Skip to main content

Landslide closes I-40 in Haywood County, NC

Some big news this week as a rock slide at Interstate 40 just inside North Carolina near the Tennessee line has closed the highway indefinitely.

The rock side occurred at around 2 am on Sunday, October 25th. Two vehicles and an 18 wheeler were damaged as a result but fortunately no major injuries or fatalities were reported.

Story: Rock slide forces closure of I-40 in Haywood County --WSPA

NCDOT immediately issued a detour for Interstate traffic. The official detour is:

Motorists traveling on I-40 West are advised to take I-240 West, Exit 53B. Follow I-240 West to Exit 4A, I-26 West. Follow I-26 West (a North Carolina Scenic Highway) to I-81 South. Take I-81 South and follow back to I-40, Mile Marker 421, in Tennessee. This route is 53 miles longer than I-40.

Those coming from Tennessee into North Carolina are advised to follow the same route but in reverse.

Another alternative for travelers to/from Winston-Salem, NC and points East
.

From Winston-Salem. Take US 52 North to I-74 West (To I-77) in Mt. Airy. Follow I-74 West to I-77 North. Take I-77 North into Virginia and I-81 in Wytheville. From there, I-81 South from Wytheville to I-40 West near Knoxville.

If you are heading from Tennessee, follow the directions in reverse.

This route (minus stops) will only add about 10-15 minutes to your trip.

NCDOT has traveler updates available here.

Removal of the debris and temporary reconstruction could take three months if not longer. The rock slide was triggered at the top of a hillside most likely triggered by decades worth of freezes and thaws on the landscape.

The removal process will first clear rocks from the bottom (I-40 pavement) and middle areas of the slide. This will also include some blasting of large boulders - some the side of small homes. These small rocks and other fill will be used to construct a ramp that will allow heavy equipment by way of a pulley system to the top of the slide. Once that is done, the equipment will remove the boulders from the top of the slide to the bottom.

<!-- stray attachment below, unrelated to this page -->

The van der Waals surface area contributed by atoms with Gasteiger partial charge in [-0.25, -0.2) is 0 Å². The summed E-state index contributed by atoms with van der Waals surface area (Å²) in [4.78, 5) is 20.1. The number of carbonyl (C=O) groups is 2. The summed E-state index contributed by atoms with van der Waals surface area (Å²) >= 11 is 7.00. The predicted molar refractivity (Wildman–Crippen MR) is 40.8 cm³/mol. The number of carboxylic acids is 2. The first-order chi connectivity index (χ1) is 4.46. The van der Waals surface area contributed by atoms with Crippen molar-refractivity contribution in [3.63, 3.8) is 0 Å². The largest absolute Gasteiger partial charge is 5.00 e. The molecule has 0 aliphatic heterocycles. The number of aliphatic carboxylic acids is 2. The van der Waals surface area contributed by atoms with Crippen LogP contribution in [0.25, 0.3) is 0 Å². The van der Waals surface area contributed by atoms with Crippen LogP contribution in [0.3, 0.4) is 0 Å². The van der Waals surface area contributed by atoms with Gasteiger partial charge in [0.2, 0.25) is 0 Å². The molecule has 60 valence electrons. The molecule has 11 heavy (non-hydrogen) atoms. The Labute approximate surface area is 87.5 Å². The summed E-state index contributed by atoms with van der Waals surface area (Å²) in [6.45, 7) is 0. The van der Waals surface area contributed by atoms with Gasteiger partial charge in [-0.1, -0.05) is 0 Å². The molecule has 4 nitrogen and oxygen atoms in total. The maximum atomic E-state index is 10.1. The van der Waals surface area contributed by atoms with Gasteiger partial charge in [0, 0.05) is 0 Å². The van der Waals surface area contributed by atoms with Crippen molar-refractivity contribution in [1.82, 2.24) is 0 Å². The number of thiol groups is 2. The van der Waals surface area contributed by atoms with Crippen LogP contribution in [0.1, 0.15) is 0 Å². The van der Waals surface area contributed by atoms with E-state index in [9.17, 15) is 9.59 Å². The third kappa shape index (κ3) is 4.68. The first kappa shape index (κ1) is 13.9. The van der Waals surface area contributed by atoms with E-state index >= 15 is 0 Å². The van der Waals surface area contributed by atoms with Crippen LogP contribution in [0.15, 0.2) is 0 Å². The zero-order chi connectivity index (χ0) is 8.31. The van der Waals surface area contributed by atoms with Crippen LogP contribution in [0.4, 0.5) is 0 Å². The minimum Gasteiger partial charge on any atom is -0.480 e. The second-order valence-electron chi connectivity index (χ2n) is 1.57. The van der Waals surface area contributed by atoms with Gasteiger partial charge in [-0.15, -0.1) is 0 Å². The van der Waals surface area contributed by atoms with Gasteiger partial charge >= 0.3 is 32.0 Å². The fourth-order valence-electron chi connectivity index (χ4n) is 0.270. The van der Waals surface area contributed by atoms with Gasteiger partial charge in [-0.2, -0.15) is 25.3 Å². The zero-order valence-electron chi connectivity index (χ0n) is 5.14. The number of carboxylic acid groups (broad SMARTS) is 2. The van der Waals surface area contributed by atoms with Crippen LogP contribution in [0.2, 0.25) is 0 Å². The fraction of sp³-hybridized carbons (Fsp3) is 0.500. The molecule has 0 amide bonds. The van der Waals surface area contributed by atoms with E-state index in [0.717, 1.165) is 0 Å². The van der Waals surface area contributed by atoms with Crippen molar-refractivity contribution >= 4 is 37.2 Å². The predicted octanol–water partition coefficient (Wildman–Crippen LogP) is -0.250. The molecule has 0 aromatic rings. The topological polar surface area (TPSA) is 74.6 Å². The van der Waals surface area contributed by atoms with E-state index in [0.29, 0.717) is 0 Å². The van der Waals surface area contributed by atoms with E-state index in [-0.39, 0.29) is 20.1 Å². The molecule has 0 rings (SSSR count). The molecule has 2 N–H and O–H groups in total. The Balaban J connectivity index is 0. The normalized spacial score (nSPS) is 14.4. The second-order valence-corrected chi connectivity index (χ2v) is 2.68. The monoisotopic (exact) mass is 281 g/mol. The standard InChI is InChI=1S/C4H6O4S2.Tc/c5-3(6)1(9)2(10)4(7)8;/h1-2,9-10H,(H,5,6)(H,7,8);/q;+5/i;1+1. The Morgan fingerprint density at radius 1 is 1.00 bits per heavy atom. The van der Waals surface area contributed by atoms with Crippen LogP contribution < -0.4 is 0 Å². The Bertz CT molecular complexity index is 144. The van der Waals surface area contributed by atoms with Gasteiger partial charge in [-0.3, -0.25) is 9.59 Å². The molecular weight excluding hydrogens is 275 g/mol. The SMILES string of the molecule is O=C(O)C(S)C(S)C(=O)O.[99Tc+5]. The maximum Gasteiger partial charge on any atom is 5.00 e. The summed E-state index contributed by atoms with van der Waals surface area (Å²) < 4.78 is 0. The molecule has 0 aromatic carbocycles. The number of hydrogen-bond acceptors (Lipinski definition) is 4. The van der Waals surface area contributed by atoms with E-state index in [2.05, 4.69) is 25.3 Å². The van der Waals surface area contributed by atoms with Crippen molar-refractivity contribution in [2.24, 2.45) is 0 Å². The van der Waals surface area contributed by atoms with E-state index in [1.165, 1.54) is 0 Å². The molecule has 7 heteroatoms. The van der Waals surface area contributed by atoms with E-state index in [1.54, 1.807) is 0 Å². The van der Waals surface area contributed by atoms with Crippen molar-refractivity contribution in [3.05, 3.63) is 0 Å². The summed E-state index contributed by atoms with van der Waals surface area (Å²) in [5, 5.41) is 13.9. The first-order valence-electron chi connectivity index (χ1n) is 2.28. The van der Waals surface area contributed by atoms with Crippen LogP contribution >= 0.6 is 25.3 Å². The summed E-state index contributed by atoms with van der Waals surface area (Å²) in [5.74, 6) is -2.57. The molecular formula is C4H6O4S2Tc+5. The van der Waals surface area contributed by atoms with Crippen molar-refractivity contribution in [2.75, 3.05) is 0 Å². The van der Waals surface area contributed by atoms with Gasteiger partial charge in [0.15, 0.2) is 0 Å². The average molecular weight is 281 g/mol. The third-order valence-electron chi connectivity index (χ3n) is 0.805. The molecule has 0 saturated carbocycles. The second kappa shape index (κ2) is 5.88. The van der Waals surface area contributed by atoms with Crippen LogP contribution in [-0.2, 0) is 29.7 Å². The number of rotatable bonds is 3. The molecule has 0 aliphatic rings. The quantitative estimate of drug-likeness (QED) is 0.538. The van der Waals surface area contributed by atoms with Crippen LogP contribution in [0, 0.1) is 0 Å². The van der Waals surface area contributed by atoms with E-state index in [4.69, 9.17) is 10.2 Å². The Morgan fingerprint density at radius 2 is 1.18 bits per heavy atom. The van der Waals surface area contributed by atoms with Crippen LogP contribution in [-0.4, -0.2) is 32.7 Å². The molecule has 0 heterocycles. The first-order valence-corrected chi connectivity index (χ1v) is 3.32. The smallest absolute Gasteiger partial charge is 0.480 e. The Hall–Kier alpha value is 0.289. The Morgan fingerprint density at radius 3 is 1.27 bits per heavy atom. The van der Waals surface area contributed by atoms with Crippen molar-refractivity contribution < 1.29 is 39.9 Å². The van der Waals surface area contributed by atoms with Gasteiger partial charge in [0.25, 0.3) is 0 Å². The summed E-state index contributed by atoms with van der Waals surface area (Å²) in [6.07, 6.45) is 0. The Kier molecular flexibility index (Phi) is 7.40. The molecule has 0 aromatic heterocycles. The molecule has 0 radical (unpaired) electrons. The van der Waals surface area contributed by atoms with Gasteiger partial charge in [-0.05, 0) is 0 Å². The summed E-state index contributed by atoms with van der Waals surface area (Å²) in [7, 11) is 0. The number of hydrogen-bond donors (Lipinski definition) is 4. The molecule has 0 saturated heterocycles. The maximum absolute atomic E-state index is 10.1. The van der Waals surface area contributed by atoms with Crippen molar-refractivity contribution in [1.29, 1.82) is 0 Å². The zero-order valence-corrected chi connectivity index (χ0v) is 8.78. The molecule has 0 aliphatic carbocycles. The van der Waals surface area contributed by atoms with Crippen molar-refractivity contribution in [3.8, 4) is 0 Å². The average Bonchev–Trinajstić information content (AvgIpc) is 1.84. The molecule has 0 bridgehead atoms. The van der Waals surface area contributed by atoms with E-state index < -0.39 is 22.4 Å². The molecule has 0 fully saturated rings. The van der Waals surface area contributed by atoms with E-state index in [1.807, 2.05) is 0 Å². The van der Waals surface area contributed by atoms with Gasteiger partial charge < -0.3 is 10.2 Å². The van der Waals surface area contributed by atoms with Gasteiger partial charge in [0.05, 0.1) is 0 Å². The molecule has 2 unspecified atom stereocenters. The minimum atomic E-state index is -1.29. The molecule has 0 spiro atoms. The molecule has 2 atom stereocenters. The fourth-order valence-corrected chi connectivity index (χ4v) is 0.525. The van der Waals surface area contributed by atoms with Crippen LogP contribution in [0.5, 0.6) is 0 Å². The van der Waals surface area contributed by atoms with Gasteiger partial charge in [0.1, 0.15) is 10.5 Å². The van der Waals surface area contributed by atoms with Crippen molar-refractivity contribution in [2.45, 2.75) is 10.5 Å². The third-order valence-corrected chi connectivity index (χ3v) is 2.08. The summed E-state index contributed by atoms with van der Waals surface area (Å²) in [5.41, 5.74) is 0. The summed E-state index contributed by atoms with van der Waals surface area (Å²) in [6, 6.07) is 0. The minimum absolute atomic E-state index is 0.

After that is completed, temporary pavement will be placed on the highway, and I-40 will be re-opened. Permanent pavement along with reconstruction of a retaining wall and other safety walls will continue in the spring. Improving safety features and strengthening of the hillside will most certainly be an ongoing process.

Story: Engineers develop plan to clear I-40 rock slide ---WRAL-TV

There are already concerns that the clean-up and closure could take longer than three months. A definite timetable has yet to be established by the DOT. In addition, winter is forthcoming and depending on how much freeze/thaw, snow or ice, and other factors could trigger more slides further delaying the process.

Story: Clearing rock slide could take longer than expected ---WRAL-TV

Be sure to follow the Asheville Citizen-Times for updated coverage on the rock slide.

Interstate 40 through this area of North Carolina is very rugged and is one of the most dangerous and damage-prone stretches of Interstate within North Carolina, and the entire interstate system.

In July 1997, a rock slide closed the Interstate for three months. In 2004, as a result of Hurricane Ivan, nearly 150 feet of eastbound I-40 eroded into the Pigeon River closing the highway for months. Another slide in 1985 closed the Interstate for nine months.